Finally the dwarfs and Bilbo Baggins have reached the lonely mountain and met Smaug, who promptly flies away to wreck short-lived revenge upon Laketown. With the dragon dispatched, Thorin Oakensheild should be a happy dwarf but now his thoughts turn to how to protect his golden hoard. And where did that Arkinstone get to?
This was always my favourite part of the book, the quest is over but the characters have to deal with the consequences of their decisions. The actual battle itself is secondary (and not even described in the novel), it is Bilbo’s actions that drive the plot, and only now does he really become the main character in the story.
Of course, being a Hollywood fantasy epic, The Battle of the Five Armies has a go to great length to show five armies battling. Peter Jackson is an old hand at this and the battle is actually reasonably compelling, although I don’t want to ever again see a character raises his eyes to a distant ridge just in time for a host of warriors to appear. It happens at least twice in this film alone – don’t these mighty leaders ever send scouts out? It’s all about basic situational awareness, people!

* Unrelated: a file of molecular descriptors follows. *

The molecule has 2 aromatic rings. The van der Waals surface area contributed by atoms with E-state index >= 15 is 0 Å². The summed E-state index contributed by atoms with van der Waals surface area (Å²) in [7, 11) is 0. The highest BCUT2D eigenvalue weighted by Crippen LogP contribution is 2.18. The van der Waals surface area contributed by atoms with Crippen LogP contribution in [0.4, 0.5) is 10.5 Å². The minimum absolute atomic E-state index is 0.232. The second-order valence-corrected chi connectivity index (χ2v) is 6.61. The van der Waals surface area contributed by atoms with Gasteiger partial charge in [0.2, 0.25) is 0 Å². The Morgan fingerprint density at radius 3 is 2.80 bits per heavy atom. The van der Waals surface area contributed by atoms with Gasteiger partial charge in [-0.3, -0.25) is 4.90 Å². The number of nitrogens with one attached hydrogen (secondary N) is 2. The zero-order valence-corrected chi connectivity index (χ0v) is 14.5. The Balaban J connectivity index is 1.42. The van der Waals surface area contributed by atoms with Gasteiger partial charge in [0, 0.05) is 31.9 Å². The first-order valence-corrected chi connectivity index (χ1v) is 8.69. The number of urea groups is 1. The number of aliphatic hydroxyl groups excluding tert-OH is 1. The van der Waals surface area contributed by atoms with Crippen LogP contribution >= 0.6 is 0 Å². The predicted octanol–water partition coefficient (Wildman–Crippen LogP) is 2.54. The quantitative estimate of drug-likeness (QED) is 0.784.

Everything is very pretty and well directed but The Battle of the Five Armies just doesn’t know when to stop, especially with the individual fights. The titular battle is eventually ignored as half the characters go dwarfo e orco in another location. The film establishes that the average orc dies immediately from the merest scratch (even a small stone thrown from a child-sized hobbit can completely flatten them), but orcs with names take forever to take down. It is always entertaining watching Ninja-Legolas dance around but Thorin’s final struggle comes to a perfect conclusion and then … keeps going. It just will…not…end.
On the other hand, the film itself doesn’t draw out its ending after the climax. Once the battle is over it quickly moves to the amusing denouement of the novel with a couple of minutes left over to finish off the tedious wrap-around story started over 8 hours of screen-time ago.
Of all the three films, I enjoyed this one the most. It has the possibly the least plot but by this stage the characters are well developed and you can’t say it is boring. Even Gandalfs pointless and padded side quest is despatched with quickly.
As a Hobbit film, TBotFA is still impossibly violent and lacks the charm of the book, but the it succeeds on its own terms and you can’t really argue with that title.
Recommended for completists or if you like this sort of thing